Local Emergencies Ministry department confirmed that Shiveluch volcano, Kamchatka, spewed ash to a height of up to 5 km (3 miles) on Monday, August 5, 2013. The cloud of ash moved in the eastern direction from the volcano bypassing residential areas at the distance of some 50 km.
VD reported that an explosion and/or dome collapse event occurred on August 2 at 19:36 UTC, with a likely ash plume rising to possibly up to 20,000 ft (estimated from seismic signals).
Although the current eruption poses no immediate threat to nearby settlements, ash fallouts could be dangerous to health, environment and air traffic.
Based on visual observations and analyses of satellite data, KVERT reported that during July 19 - 26 a viscous lava flow effused on the N flank of Shiveluch's lava dome, accompanied by hot avalanches, incandescence, and fumarolic activity. Satellite images detected a daily thermal anomaly. Based on analyses of satellite images, the Tokyo VAAC reported a possible eruption on July 27. Ash was detected in images the next day. The VAAC also noted that, according to the Kamchatka Branch of Geophysical Services (KBGS; Russian Academy of Sciences), ash plumes rose to altitudes of 6.1 - 6.4 km on July 27 and 29 (GVP).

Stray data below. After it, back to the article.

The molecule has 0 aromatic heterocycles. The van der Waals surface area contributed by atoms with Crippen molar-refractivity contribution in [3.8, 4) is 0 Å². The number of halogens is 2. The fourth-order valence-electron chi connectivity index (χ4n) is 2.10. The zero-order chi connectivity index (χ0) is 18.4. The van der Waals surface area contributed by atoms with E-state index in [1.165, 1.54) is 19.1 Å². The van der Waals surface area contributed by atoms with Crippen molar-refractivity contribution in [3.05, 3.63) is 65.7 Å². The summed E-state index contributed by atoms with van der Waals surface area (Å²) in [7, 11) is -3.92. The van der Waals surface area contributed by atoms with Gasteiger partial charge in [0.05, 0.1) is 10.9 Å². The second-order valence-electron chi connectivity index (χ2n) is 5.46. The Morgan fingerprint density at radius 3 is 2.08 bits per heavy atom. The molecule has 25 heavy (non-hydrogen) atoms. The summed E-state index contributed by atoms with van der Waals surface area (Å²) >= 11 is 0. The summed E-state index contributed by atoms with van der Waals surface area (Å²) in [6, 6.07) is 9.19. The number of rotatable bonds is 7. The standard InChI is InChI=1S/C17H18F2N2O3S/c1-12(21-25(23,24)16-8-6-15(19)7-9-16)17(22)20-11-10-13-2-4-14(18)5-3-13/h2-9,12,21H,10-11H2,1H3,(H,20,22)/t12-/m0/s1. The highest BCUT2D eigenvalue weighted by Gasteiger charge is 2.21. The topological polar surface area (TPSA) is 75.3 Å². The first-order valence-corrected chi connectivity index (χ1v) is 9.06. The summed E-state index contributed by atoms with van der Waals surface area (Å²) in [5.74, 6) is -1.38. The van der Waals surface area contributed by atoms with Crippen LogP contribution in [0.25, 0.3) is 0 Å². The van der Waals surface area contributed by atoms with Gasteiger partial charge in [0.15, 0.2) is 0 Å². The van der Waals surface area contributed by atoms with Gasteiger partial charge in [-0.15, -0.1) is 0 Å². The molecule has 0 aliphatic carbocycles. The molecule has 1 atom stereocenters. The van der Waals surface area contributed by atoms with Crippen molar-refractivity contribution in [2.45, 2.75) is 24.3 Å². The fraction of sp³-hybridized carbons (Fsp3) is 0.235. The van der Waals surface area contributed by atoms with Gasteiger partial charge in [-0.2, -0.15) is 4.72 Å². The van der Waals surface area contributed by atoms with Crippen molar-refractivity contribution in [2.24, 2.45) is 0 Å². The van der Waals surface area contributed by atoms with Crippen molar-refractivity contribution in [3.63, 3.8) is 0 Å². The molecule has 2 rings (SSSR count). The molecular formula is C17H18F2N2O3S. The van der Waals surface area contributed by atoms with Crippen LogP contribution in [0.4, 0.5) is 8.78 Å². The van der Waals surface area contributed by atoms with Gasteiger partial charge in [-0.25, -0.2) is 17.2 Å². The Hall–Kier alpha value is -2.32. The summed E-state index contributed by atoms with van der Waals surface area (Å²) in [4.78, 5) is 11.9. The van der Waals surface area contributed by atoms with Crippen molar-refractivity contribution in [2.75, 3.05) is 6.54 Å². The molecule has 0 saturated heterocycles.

Featured image: And ash plume from Shiveluch was photographed by NASA astronauts aboard the International Space Station (ISS) around mid-morning on or around March 21, 2007. Ash eruptions had begun at Shiveluch in 1999 and were accompanied by long-term growth of a lava dome with occasional block-and-ash flows.
Image courtesy of NASA, 2007 (photo ISS014-E-17165).